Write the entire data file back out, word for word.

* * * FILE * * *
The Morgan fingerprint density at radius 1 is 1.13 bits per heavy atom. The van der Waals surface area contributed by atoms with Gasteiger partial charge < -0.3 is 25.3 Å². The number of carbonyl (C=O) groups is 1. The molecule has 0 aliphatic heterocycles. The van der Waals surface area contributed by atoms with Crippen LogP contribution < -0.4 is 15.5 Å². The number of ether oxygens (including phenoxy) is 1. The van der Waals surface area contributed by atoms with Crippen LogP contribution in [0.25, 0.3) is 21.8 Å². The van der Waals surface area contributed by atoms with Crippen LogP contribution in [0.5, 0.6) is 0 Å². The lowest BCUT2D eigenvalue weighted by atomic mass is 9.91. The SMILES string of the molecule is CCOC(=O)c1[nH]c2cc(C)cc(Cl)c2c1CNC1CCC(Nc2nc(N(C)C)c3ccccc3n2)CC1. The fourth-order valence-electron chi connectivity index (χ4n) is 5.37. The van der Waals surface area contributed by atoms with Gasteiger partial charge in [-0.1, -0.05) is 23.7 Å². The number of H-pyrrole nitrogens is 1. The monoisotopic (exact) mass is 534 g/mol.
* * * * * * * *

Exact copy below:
The Morgan fingerprint density at radius 1 is 1.13 bits per heavy atom. The van der Waals surface area contributed by atoms with Gasteiger partial charge < -0.3 is 25.3 Å². The number of carbonyl (C=O) groups is 1. The molecule has 0 aliphatic heterocycles. The van der Waals surface area contributed by atoms with Crippen LogP contribution < -0.4 is 15.5 Å². The number of ether oxygens (including phenoxy) is 1. The van der Waals surface area contributed by atoms with Crippen LogP contribution in [0.25, 0.3) is 21.8 Å². The van der Waals surface area contributed by atoms with Crippen LogP contribution in [0.5, 0.6) is 0 Å². The lowest BCUT2D eigenvalue weighted by atomic mass is 9.91. The SMILES string of the molecule is CCOC(=O)c1[nH]c2cc(C)cc(Cl)c2c1CNC1CCC(Nc2nc(N(C)C)c3ccccc3n2)CC1. The fourth-order valence-electron chi connectivity index (χ4n) is 5.37. The van der Waals surface area contributed by atoms with Gasteiger partial charge in [-0.1, -0.05) is 23.7 Å². The number of H-pyrrole nitrogens is 1. The monoisotopic (exact) mass is 534 g/mol.